# 1.1: One-dimensional Strain


Consider a prismatic, uniform thickness rod or beam of the initial length $$l_o$$. The rod is fixed at one end and subjected a tensile force (Figure ($$\PageIndex{1}$$)) at the other end. The current, deformed length is denoted by $$l$$. The question is whether the resulting strain field is homogeneous or not. The concept of homogeneity in mechanics means independence of the solution on the spatial coordinates system, the rod axis in the present case. It can be shown that if the stress-strain curve of the material is convex or linear, the rod deforms uniformly and a homogeneous state of strains and stresses are developed inside the rod. This means that local and average strains are the same and the strain can be defined by considering the total lengths. The displacement at the fixed end $$x = 0$$ of the rod is zero, $$u(x = 0)$$ and the end displacement is

$u(x = l) = l − l_o \label{1.1.1}$

The strain is defined as a relative displacement. Relative to what? Initial, current length or something else? The definition of strain is simple but at the same time is non-unique.

$\epsilon \buildrel \rm {def} \over{=} \frac{l − l_o}{l_o} \text{ Engineering Strain} \label{1.1.2}$

$\epsilon \buildrel \rm {def} \over{=} \frac{1}{2} \frac{l^2 − l_o^2}{l^2} \text{ Cauchy Strain} \label{1.1.3}$

$\epsilon \buildrel \rm {def} \over{=} \ln \frac{l}{l_o} \text{ Logarithmic Strain} \label{1.1.4}$

Each of the above three definitions satisfy the basic requirement that strain vanishes when $$l = l_o$$ or $$u = 0$$ and that strain in an increasing function of the displacement $$u$$.

Consider a limiting case of Equation \ref{1.1.1} for small displacements $$\frac{u}{l_o} \ll 1$$, for which $$l_o+l \approx 2l_o$$ in Equation \ref{1.1.3}. Then, the Cauchy strain becomes

$\epsilon = \frac{l − l_o}{l_o} \frac{l + l_o}{2l_o} \cong \frac{l − l_o}{l_o} \frac{2l}{2l_o} \cong \frac{l − l_o}{l_o} \label{1.1.5}$

Thus, for small strain, the Cauchy strain reduces to the engineering strain. Likewise, expanding the expression for the logarithmic strain, Equation \ref{1.1.4} in Taylor series around $$l − l_o \cong 0$$,

$\left. \ln \frac{l}{l_o} \right|_{l/l_o=1} \cong \frac{l − l_o}{l_o} - \frac{1}{2} \left( \frac{l + l_o}{l_o} \right)^2 + \ldots \approx \frac{l − l_o}{l_o}$

one can see that the logarithmic strain reduces to the engineering strain.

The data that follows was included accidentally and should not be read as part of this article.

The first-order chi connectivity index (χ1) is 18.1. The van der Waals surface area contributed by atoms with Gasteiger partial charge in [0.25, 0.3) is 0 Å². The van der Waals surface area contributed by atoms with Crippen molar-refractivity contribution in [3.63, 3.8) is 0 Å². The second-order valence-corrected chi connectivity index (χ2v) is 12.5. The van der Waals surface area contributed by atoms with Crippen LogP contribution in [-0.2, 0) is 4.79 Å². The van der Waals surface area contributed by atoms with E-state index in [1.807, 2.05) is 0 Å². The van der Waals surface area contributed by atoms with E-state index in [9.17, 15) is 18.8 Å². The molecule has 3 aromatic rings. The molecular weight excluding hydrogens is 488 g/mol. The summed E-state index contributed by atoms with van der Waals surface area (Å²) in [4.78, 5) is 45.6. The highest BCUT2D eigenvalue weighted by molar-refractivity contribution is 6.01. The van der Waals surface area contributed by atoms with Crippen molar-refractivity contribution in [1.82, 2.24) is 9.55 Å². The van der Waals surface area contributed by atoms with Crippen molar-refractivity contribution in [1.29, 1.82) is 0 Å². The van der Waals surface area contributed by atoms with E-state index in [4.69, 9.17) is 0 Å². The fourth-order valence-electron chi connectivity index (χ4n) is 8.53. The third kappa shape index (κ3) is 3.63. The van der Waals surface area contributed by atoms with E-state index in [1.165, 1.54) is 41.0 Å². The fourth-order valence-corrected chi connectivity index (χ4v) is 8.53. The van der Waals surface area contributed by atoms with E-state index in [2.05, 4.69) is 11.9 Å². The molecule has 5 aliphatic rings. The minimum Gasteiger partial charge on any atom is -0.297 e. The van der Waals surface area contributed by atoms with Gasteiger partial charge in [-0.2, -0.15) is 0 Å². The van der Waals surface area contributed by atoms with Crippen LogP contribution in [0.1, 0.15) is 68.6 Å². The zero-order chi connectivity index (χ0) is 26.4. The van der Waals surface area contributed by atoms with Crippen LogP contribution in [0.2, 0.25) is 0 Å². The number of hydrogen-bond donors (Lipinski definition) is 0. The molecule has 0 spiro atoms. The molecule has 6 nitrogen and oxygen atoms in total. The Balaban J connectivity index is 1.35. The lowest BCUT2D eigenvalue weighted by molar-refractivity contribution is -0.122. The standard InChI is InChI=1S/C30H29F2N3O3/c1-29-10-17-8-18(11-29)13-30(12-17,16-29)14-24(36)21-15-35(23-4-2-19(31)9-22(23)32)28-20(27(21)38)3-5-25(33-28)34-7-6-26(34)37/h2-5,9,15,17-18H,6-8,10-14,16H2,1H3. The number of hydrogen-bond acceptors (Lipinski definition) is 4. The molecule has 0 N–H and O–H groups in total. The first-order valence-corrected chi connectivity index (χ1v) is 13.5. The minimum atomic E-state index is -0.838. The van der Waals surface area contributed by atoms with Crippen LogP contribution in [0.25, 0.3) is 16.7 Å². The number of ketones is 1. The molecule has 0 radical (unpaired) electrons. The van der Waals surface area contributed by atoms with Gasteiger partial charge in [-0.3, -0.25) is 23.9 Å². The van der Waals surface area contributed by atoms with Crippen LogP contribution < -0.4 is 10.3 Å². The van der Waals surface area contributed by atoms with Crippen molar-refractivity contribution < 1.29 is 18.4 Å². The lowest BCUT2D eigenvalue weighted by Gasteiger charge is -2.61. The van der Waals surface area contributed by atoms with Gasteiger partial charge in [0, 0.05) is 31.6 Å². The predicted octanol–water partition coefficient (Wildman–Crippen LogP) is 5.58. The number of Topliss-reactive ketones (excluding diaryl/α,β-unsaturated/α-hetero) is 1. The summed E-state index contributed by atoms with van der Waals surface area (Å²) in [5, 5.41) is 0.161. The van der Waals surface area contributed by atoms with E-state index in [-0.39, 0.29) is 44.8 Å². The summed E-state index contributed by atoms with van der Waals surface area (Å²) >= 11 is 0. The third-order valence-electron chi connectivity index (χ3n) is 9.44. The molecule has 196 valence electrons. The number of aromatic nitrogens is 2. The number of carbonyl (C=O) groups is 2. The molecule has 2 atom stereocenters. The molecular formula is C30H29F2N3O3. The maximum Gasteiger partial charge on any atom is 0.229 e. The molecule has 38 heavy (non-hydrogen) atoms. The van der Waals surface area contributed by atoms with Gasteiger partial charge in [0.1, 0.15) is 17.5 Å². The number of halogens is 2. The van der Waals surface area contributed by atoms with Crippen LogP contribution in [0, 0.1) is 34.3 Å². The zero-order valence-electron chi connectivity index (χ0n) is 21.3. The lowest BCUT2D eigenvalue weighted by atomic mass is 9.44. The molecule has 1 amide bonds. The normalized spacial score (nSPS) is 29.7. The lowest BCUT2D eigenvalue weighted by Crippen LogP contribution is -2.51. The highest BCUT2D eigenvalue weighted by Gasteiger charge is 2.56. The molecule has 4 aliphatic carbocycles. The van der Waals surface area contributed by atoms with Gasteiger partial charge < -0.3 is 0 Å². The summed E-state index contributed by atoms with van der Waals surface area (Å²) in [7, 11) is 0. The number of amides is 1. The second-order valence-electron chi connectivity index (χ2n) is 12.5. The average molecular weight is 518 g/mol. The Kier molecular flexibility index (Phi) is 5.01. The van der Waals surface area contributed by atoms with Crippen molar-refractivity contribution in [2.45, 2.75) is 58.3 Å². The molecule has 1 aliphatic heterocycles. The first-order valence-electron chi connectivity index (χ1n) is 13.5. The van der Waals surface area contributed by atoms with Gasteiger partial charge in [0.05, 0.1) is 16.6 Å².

The plots of $$\epsilon$$ versus $$\frac{l}{l_o}$$ according to Equations \ref{1.1.2}-\ref{1.1.4} are shown in Figure ($$\PageIndex{1}$$).

## Inhomogeneous Strain Field

The strain must be defined locally and not for the entire structure. Consider an infinitesimal element $$dx$$ in the undeformed configuration, Figure $$\PageIndex{2}$$. After deformation the length of the original material element becomes $$dx + du$$. The engineering strain is then

$\epsilon_{\text{eng}} = \frac{(dx + du) − dx}{dx} = \frac{du}{dx} \label{1.1.7}$

The spatial derivative of the displacement field is called the displacement gradient $$\boldsymbol{F} = \frac{du}{dx}$$. For uniaxial state the strain is simply the displacement gradient. This is not true for general 3-D case.

The local Cauchy strain is obtained by taking relative values of the difference of the square of the lengths. As shown in Equation \ref{1.1.5}, in order for the Cauchy strain to reduce to the engineering strain, the factor 2 must be introduced in the definition. Thus

$\epsilon_c = \frac{1}{2} \frac{(dx + du)^2 − dx^2}{dx^2} = \frac{du}{dx} + \frac{1}{2} \left( \frac{du}{dx} \right)^2$

or $$\epsilon_c = \boldsymbol{F} + \frac{1}{2} \boldsymbol{F}^2$$. For small displacement gradients,

$\epsilon_c = \epsilon_{\text{eng}}$

This page titled 1.1: One-dimensional Strain is shared under a CC BY-NC-SA 4.0 license and was authored, remixed, and/or curated by Tomasz Wierzbicki (MIT OpenCourseWare) via source content that was edited to the style and standards of the LibreTexts platform; a detailed edit history is available upon request.